US-led IPEF is ‘loud but empty,’ unlikely to go very far
Published: May 24, 2022 01:43 AM
Illustration: Liu Rui/GT

Illustration: Liu Rui/GT

One of the most important agendas during US President Joe Biden's Asian tour is the launch of the Indo-Pacific Economic Framework (IPEF), a central part of White House's Indo-Pacific Strategy. On Monday, joined in person by Japanese Prime Minister Fumio Kishida and Indian Prime Minister Narendra Modi at the launch event in Tokyo, Biden announced the launch of the IPEF. Against the backdrop of the Russia-Ukraine conflicts, the US is stepping up the construction of an Indo-Pacific strategic system to contain China. The IPEF is the economic pillar of the US Indo-Pacific Strategy and it will serve as an important tool of the US in the country's geopolitical and economic competition against China.

The framework includes four pillars: trade; supply chains; clean energy and infrastructure; and tax and anti-corruption. Along with the US, initial participants in the framework include major economies like Australia, India, Japan and South Korea, as well as developing countries, including Indonesia, the Philippines, Malaysia, Thailand and Vietnam, and smaller nations like Brunei, New Zealand and Singapore.

White House officials touted that together, those countries represent about 40 percent of the world's gross domestic product but experts are not optimistic about whether the goal of containing China can be achieved. And they warned that in the long run the framework will make regional economy more fragmented and bring nothing but division and disturbance to the region.

First of all, the biggest problem with the IPEF is that it is difficult to provide countries in the region with practical benefits in terms of market access. There are no market access or tariff reduction provisions in the framework, which lacks trade incentives that countries in the region desire. The framework only serves the geopolitical interests of the US and Japan. This determined that the IPEF cannot establish a mutually beneficial and win-win relation.

Second, under the IPEF, the Biden administration is trying to dominate the rules and standards of digital technologies like artificial intelligence and 5G. But the rules of digital trade and technology that the US wants to promote are too "American," and many countries in the region simply cannot meet the so-called high standards. The IPEF is just a "club of rich countries" and is difficult to effectively help developing countries in the region to bridge the "digital divide," experts say.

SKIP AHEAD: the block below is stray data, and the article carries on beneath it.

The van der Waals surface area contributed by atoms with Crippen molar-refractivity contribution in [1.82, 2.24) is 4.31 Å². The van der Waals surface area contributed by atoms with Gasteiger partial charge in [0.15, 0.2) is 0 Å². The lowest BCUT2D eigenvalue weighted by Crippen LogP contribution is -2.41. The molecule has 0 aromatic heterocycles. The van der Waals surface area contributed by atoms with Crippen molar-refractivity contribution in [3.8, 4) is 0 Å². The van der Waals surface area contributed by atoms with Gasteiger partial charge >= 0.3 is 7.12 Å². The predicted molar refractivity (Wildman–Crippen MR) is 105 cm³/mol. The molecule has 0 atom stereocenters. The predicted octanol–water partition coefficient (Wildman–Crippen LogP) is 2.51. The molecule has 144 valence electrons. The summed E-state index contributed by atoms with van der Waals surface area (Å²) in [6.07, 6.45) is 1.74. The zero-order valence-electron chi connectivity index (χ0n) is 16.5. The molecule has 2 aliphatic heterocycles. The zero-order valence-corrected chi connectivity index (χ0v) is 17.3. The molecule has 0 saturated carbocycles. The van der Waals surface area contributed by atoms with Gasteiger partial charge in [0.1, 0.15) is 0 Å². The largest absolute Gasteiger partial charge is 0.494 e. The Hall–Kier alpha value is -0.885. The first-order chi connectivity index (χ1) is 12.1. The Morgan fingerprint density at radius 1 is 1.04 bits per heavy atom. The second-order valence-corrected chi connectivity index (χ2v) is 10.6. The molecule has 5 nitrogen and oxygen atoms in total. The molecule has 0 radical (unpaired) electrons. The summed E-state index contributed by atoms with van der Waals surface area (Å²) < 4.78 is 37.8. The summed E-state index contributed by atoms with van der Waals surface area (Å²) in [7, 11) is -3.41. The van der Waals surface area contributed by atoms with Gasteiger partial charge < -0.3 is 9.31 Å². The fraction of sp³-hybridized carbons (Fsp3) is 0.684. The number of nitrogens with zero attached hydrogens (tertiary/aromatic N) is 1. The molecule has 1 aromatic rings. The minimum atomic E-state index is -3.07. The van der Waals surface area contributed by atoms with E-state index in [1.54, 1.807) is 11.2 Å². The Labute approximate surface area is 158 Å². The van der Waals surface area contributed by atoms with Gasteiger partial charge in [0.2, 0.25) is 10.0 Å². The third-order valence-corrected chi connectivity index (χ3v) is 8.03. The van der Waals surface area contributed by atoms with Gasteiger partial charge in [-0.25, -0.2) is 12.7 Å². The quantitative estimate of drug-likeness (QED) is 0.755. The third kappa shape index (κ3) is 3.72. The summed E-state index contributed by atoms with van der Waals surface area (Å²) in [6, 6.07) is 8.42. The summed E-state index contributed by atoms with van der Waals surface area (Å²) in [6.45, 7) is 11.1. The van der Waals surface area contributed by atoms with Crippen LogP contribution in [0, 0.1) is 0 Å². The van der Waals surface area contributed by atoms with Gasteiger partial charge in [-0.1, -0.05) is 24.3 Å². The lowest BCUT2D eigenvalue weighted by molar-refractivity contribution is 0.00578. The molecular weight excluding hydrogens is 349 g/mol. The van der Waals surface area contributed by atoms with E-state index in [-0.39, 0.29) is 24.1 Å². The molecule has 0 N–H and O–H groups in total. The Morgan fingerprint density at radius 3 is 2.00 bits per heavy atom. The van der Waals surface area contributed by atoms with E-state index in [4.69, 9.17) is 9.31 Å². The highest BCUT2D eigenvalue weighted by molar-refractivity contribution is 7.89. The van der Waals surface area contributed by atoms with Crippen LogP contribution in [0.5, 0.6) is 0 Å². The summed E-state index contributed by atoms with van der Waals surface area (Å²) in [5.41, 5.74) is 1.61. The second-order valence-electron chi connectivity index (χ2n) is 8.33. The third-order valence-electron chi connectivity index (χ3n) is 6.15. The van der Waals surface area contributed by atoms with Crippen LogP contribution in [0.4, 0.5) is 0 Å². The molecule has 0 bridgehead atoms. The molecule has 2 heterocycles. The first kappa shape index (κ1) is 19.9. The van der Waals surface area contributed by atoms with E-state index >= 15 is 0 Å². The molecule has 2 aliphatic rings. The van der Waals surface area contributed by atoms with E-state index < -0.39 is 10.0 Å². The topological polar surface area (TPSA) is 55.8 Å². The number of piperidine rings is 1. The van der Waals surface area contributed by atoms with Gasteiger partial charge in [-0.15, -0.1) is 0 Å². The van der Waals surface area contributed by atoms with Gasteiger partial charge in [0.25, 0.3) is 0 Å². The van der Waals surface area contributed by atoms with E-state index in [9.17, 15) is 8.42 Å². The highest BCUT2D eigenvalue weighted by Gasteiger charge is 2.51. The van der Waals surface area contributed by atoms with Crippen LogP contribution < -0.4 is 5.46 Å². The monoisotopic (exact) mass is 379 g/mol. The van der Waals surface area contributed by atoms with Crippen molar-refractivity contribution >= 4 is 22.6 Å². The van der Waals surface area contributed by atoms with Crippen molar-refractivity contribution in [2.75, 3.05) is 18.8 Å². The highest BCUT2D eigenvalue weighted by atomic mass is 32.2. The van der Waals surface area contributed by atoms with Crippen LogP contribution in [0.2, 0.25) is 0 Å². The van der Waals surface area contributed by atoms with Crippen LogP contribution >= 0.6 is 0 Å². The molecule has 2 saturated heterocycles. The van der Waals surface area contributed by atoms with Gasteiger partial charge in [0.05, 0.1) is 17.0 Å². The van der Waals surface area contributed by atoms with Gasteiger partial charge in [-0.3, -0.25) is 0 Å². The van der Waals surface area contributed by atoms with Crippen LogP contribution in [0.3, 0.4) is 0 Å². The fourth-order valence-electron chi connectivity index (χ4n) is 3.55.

Third, it is difficult for the Biden administration to provide sufficient political and economic capital for the IPEF. Whether it is this year's midterm elections or the 2024 US elections, Biden and his Democratic Party will face severe challenges. The IPEF has not been approved by the US Congress and its political sustainability has been questioned.

Due to the lack of market access and its obvious nature of exclusive geopolitical and economic competition, added to doubts about whether the Biden administration can be re-elected, there are few countries in the Asia-Pacific region that are truly interested in it.

The only interested countries are US' Asian allies or those under Washington's political coercion and dream of enjoying the status of "second-class citizens" in the international system and global industrial supply chain dominated by the US. India plays an important role in the US' Indo-Pacific Strategy but experts warn that by joining the IPEF at the current stage of its economic development India risks becoming an economic vassal of the US forever.

The mutually beneficial and win-win cooperation between China and Asia-Pacific countries is enjoying a strong momentum. It is hard to imagine that ASEAN, India and other countries in the region are willing to take the initiative to give up relative advantages and benefits accumulated through decades of cooperation with China, not to mention cooperating with the US and Japan in containing China at their own cost.

The global economy is suffering with multiple hits of high inflation, geopolitical conflict and energy crisis, which are threatening the Asia-Pacific region too. Under these circumstances, Asia-Pacific needs cooperation, not division. The IPEF may not go very far.

The IPEF, which excludes China, is driven more by geopolitical considerations rather than economic factors. But countries in the region do not want to be trapped in the predicament of taking sides between Beijing and Washington as China is their largest trading partner. China should have confidence in facing the US' strategic containment. As long as Chinese government keeps the right direction concerning domestic and foreign policies and continues opening-up, the US will be unable to stop China's continuous rise.